• Bob & Sally have no legal documents in place to protect their children & their wealth when they pass away.
    • Bob & Sally should have a trust created to protect their son’s inheritance. Without a trust, he will inherit money outright which, if history shows, he will spend immediately.
    • Sally’s 403(b) should have a beneficiary other than the estate. Otherwise, when she passes her retirement account will need to be probated.

 

  • Bob & Sally’s investment strategy is the typical potpourri of investments now offered by many of the middlemen financial advisors. This investment strategy is called, “set it and forget it.” In other words, buy a little bit of everything, charge the highest fee you can negotiate, and move on to the next client.

 

    • These brainless buy everything strategies seldom perform well in the long run. In today’s low interest rate environment – the mounting risks in the bond market may soon bring significant losses to those who have recently bought bonds solely for diversification purposes. Buying asset classes just to buy them, regardless of the pricing, can be very dangerous.

 How would a good advisor have handled Bob & Sally’s situation?

 

  • Asked lots of questions, and listened.
  • Quickly determined Bob & Sally’s need for estate planning.
  • Educated Bob & Sally on what their options were for passing their wealth to their heirs, how trusts work, and avenues they may consider.
  • Worked with Bob & Sally’s existing attorney to draft new documents and/or introduced a new attorney if they did not have an attorney.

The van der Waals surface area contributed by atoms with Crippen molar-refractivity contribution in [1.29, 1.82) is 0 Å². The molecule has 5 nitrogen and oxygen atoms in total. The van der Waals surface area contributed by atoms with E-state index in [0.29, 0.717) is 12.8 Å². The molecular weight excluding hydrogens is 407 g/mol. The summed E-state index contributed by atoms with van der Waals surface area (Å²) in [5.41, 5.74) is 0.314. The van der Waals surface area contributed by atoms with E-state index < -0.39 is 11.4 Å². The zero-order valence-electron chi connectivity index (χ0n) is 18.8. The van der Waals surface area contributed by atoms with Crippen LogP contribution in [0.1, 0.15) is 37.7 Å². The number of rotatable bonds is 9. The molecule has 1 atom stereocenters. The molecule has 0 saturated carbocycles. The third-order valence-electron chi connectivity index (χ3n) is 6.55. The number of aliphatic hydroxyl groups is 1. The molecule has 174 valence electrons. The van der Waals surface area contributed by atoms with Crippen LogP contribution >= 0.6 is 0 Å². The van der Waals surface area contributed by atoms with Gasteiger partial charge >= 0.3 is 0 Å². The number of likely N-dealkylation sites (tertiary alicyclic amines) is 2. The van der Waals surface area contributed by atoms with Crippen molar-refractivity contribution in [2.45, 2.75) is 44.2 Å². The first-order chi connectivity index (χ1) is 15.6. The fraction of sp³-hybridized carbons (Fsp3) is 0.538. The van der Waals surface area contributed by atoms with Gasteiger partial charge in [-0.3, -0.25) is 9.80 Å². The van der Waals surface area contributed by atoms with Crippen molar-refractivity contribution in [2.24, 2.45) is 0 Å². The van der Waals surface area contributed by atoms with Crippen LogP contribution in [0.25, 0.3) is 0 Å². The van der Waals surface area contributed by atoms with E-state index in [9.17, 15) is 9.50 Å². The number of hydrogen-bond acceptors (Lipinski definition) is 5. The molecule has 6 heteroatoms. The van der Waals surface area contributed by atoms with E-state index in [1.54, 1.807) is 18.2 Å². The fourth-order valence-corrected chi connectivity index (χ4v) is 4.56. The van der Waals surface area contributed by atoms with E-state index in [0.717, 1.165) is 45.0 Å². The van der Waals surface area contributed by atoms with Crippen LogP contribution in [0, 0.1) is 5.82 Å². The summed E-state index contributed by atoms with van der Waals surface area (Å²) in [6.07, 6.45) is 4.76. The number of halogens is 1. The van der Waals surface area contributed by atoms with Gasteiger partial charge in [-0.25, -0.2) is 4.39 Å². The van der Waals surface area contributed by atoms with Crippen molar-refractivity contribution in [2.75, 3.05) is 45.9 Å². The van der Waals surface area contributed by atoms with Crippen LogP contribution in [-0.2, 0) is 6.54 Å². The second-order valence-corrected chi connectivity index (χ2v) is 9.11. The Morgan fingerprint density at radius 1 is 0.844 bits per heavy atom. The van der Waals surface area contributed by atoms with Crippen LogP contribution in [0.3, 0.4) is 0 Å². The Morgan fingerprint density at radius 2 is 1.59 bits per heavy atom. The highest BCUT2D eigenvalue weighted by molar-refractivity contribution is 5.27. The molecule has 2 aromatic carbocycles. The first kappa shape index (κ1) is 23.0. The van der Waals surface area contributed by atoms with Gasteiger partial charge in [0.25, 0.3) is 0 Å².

• Discussed tax planning strategies.
  • Followed-up on getting all assets re-titled relative to the estate plan that was produced.
  • Helped Sally update her 403(b) with the proper beneficiary.
  • Determined a proper asset allocation strategy, based upon Bob & Sally’s unique goals, objectives and emotional appetite for risk.
  • Invested the money in a portfolio with a clearly defined investment philosophy & strategy.
  • Make certain that all of Bob & Sally’s concerns had been addressed.

 

Is the picture becoming clear now?

 

Just because you have known your financial advisor for 20 years and he is known as a “good guy” shouldn’t be the sole reason to hand over your hard earned fortune for him to manage. While they may be trustworthy, charming, and all around “good guys” the middleman financial advisor, or middleman financial advisor team/group (they tend to herd together these days) is either not competent enough, or too lazy, to solve your problems. Good planning and valuable investment advice takes, time, effort, and creative thought. In short, it takes a lot of work 

Any of the items on the following list, exhibited by middleman financial advisors, can compound for a very negative final outcome for the client:

 

  • Lack of desire to really address the client’s complex planning needs.
  • Lack of education or simply not using an education.
  • Not actually managing the money.